Estate Planning ice breakers

Estate Planning Awareness Week kicks off on October 18. In recognition, I hope you take this opportunity to bring some basic estate planning topics to your dinner table for discussion. By talking about these important topics with your family and close friends, it makes the realities of estate planning bearable and your wishes more likely to be effectuated. To help in your conversation, consider these top three topics to break the ice and put a plan together for you and your family.

1. Who will make decisions for you when you can’t make them for yourself? Typically, these questions center around health and financial decision making for someone who has been deemed incompetent. The most efficient way to appoint a decision maker is to sign a Power of Attorney for Healthcare and Power of Attorney for Finances. By signing a Power of Attorney, you can appoint an agent to handle day-to-day and more significant decisions. For example, determining where you should live if you need long-term care and are not competent to make that decision for yourself.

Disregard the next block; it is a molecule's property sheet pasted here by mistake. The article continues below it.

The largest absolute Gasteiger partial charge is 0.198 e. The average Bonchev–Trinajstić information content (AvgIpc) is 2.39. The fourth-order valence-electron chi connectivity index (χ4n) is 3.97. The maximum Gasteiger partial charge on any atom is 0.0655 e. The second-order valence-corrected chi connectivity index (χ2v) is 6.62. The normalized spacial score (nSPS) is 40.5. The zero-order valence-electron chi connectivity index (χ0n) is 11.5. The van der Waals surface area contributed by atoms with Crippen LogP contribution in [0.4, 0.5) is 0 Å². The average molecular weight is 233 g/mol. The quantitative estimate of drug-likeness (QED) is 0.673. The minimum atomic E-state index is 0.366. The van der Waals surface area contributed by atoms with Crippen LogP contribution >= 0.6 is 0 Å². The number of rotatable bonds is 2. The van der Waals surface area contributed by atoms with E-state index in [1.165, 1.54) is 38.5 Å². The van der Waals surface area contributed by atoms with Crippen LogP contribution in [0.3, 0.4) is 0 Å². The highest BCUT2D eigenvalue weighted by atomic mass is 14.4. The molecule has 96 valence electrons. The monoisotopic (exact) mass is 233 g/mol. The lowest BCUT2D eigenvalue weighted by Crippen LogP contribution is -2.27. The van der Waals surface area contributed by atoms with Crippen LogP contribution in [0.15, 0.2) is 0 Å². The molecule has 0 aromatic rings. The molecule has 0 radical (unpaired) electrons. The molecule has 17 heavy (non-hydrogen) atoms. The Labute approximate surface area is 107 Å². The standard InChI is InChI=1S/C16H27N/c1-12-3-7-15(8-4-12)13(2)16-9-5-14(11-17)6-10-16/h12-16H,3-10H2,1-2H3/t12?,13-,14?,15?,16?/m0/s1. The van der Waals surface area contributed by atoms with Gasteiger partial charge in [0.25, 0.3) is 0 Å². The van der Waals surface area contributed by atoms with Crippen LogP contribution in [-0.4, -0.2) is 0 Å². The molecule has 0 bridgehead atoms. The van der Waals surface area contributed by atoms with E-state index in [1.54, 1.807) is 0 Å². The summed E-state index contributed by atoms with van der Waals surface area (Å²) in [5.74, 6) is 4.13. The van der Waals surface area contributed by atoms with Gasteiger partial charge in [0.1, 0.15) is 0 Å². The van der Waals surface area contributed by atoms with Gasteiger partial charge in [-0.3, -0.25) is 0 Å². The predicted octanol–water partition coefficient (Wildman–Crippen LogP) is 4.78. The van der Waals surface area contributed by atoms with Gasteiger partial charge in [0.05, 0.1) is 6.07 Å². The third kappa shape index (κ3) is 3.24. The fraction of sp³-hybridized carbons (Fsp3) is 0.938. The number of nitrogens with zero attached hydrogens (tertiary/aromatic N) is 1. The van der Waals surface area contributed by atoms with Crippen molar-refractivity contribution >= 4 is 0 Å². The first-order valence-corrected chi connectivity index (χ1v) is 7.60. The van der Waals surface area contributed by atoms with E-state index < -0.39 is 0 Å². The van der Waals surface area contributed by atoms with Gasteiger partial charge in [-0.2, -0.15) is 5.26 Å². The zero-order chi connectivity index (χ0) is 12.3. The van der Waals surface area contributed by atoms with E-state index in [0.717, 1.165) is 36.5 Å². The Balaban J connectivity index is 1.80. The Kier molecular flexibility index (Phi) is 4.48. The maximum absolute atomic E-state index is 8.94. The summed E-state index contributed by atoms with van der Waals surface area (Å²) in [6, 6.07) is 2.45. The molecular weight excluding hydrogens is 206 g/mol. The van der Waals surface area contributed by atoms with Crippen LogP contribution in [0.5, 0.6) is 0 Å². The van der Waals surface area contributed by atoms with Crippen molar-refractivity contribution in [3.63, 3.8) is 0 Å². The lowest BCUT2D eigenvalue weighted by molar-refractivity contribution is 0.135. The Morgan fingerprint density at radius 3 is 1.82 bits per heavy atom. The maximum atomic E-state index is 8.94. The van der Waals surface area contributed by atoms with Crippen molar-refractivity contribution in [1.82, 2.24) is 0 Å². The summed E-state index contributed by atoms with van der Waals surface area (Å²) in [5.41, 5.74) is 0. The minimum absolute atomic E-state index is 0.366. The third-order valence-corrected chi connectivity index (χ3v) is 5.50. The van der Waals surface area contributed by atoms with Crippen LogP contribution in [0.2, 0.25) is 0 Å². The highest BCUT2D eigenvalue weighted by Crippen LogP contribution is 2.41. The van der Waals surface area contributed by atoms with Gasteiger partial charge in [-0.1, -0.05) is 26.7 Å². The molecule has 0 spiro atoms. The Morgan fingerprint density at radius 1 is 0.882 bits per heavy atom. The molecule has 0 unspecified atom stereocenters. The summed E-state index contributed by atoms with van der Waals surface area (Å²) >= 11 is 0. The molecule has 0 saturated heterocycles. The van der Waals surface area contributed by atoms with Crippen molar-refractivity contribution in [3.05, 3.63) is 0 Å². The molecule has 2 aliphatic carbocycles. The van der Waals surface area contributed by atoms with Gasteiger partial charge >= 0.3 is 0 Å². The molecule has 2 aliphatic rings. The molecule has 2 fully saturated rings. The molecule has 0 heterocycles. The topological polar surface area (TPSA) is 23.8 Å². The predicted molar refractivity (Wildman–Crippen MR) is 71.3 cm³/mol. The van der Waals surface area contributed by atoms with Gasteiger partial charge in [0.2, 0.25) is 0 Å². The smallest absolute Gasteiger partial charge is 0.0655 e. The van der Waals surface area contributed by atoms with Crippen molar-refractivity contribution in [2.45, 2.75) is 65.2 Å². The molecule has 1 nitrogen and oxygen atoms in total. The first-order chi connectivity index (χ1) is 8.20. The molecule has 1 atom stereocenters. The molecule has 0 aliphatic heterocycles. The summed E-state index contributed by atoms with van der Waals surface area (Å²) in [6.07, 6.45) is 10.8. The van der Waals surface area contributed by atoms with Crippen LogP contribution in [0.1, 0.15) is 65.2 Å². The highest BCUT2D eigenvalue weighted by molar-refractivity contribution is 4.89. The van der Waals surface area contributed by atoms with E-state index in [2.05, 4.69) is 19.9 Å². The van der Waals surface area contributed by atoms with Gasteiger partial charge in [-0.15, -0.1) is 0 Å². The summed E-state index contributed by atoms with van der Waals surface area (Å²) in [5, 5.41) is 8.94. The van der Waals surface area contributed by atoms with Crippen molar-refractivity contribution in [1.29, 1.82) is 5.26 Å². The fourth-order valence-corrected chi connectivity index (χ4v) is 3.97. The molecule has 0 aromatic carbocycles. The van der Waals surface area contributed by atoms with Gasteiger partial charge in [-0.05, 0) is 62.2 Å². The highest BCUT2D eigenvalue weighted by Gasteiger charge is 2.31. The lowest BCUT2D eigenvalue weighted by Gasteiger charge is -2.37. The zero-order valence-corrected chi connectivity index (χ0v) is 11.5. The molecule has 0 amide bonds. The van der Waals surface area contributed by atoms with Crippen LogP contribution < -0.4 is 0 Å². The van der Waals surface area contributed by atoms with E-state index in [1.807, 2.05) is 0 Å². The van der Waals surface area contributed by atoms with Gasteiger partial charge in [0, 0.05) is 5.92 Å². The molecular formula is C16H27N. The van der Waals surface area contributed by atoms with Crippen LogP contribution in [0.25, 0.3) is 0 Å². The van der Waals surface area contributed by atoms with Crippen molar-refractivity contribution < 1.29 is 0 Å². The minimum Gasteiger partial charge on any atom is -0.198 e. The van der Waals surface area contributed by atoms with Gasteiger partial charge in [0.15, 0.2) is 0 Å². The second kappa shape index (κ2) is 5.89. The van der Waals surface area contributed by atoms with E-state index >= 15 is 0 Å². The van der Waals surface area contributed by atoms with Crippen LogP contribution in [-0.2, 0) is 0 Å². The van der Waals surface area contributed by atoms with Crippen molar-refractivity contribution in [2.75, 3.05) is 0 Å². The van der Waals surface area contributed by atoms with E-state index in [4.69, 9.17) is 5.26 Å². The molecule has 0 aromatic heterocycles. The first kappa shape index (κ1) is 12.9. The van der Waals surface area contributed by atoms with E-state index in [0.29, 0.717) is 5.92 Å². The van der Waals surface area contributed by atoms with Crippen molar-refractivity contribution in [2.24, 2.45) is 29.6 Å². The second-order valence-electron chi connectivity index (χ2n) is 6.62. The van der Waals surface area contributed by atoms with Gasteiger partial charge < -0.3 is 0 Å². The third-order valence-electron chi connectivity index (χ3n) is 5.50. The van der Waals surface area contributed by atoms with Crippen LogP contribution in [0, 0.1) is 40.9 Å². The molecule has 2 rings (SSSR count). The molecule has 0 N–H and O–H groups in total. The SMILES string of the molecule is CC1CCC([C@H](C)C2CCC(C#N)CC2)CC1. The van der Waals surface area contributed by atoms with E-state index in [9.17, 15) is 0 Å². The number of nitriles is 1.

2. Who gets your stuff? I think people would be surprised to learn that, oftentimes, it is the sentimental items which garner the most strife among family members. By deciding in advance who gets father’s wedding ring or mother’s prized dish set, it can help sort through the personal property left behind after someone passes away. I recommend taking pictures of those assets you want to be certain are given to a specific person. That way, there is no question as to your wishes. It is important to talk about big items, too, such as bank and retirement accounts, the family home, and life insurance, to name a few. By making sure your family has general information about what you have and who to contact, it makes it easier to access the information when you are no longer around to ask.

3. Who gets your children? If you have minor children, it is important to talk about who would care for them in the event of your early passing. By naming a guardian in your Last Will and Testament, you afford that person priority of appointment by a court if a guardianship for your minor child needs to be established. Are you a single parent? Understanding the rights of your estranged co-parent can also be helpful in developing a plan in the event of tragedy. Plans for a guardian can also work hand-in-hand with discussion regarding what assets will be available to care for your children and how they will be managed and distributed.

Ready to start talking about your own plan? A qualified estate planning attorney can answer your questions regarding what is best for your situation.

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